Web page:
I feel like I finally found my calling in teaching. I have plans to create courses to teach small businesses how to brand and market themselves and solve other problems we often discuss, in the future. If anyone is interested in learning more about my educational courses, visit

How would you describe your photography style, and what makes you stand out as a branding specialist?

My style is modern, marketable, approachable. It’s appropriate for marketing. Clients will often come to me after they hired a regular portrait photographer because the images they received just wouldn’t work in their marketing. It’s not like they weren’t beautiful photos, the photographer just didn’t consider all the things that might be needed to make a photograph appropriate for advertising.

My background in graphic design ensures we’re creating images our clients can use across many platforms for marketing. I personally have purchased or art directed the shoots for thousands of images for marketing during my career as a designer. Plus, my signature process walks clients through a pre-production planning phase to ensure they’ll end up with images that will help them reach their goals and fit their brand voice and style. It’s all about THEIR brand, not ours and it’s so much more of a production than just a photoshoot.

What are some resources that you find valuable in learning about branding photography and creating a strong brand message (podcasts, influencers, websites)?

Definitely check out my blog:

For branding I love Pia Silva. She has an article series on Forbes and a podcast.

StoryBrand for honing your brand message:

What do you feel is your greatest accomplishment in your career so far?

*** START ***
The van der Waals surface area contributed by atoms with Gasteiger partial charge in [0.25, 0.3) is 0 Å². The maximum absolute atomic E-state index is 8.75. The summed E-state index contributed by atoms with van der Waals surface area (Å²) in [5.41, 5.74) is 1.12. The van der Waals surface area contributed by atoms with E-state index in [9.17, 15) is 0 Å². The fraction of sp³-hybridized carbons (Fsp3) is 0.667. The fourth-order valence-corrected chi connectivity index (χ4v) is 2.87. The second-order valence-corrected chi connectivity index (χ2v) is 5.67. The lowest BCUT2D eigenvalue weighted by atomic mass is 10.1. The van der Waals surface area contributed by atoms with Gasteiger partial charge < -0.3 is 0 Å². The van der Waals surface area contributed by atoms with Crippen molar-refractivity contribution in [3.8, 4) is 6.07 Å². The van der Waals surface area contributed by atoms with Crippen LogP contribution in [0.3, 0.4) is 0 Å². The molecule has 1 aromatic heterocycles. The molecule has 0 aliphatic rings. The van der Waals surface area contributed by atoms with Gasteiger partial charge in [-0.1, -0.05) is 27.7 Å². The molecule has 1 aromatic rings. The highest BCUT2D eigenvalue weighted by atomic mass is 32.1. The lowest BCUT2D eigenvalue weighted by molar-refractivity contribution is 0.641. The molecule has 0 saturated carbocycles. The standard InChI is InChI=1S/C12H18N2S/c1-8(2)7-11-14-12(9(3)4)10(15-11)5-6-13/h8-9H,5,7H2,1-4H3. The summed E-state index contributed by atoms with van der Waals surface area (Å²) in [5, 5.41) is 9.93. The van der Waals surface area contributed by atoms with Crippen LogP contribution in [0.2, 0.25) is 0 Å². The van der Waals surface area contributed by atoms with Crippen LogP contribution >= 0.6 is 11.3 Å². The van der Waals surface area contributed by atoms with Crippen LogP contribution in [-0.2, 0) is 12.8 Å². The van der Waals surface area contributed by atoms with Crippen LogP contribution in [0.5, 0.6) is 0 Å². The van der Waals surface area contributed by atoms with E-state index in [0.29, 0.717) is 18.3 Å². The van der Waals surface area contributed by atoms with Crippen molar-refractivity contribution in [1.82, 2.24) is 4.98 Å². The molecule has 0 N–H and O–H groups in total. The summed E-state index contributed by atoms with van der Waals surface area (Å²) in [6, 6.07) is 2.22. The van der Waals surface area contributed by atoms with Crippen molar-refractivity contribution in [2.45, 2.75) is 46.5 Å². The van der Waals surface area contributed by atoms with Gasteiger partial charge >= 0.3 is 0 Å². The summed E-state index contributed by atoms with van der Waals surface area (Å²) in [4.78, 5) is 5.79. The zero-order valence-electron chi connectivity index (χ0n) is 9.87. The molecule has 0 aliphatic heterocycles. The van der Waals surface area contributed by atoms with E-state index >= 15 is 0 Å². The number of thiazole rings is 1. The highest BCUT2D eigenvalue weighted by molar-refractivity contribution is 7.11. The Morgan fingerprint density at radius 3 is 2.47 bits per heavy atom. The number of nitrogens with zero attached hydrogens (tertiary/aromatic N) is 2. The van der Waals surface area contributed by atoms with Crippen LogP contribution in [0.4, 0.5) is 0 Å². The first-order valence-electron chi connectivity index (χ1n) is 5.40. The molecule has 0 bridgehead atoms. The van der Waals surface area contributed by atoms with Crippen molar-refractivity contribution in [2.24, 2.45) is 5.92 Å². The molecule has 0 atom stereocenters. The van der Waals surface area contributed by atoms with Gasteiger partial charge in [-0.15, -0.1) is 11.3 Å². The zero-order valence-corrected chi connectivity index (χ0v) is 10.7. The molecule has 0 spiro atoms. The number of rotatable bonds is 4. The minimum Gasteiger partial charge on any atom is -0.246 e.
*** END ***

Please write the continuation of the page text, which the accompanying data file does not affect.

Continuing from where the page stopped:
Making money! Seriously, sometimes I wake up and pinch myself that people pay me to photograph them, teach them and help them grow their businesses. Only about 10% of arts graduates in the United States actually earn their living as an artist. It’s been a struggle and I’ve worked so hard to learn and execute the business side of being a Creative. I’m proud to be one of those 10% and feel privileged to be able to do this work.

How do you feel about the marketing community in Spokane right now? What trends are you seeing? What do you hope to see in the future?

Spokane is made up of a lot of small businesses (which is awesome). I see a lot of business owners trying to do everything themselves. I see them afraid to spend money on marketing. Often they’ll say “After I get more clients I’ll hire you…” And I leave scratching my head. Marketing is the one thing you can spend money on that will get you more clients!!!!

With a solid marketing plan and help to execute it, I’ve seen businesses who take the leap into investing in marketing, even a simple social media marketing plan, totally take off! You don’t have to spend a ton of money to get the word out, but if you're not online and you don’t have visuals that are going to help you stand out, you’ll be left in the dust. Hiring some help with these things relieves the burden from the business owner so they can focus on running their business.

What do you do to help you unwind from a busy day? Do you have hobbies or interests outside of your work that bring you peace?

I have three young kids and a husband who works shift work so I often find myself spending my evenings alone… working. LOL. I am obsessed with British period dramas and biographies and love to analyze films. I’m also a self-help junkie and listen to podcasts about improving my mindset. I have recently started learning to play golf and that has been an interesting challenge. I lift weights with a personal trainer twice per week and that is time reserved just for taking care of my body. As I’ve gotten older I find true self care for me is getting enough sleep, some exercise and eating a salad every day.

What are your hopes for where you are 10 years from now?

My mission at WorkStory has always been to help people grow their businesses. I envision the WorkStory Education platform to be serving thousands of small business owners within the next 10 years. I’m not sure if I’ll still be personally photographing and filming people, but I’ll definitely be creating and story telling in some way. It’s part of who I am and the gift I’ve been given to lift others up.

by Erin Peterson

Erin is a professional educator by day and a food blogger by night. She is a devoted wife, loving mother of three boys, and enjoys traveling around the region she calls home. Her hobbies include tending her cut flower garden, playing with her pet Corgi, drinking Washington wine, and thrifting for treasured vintage goods. You can follow her on Instagram here.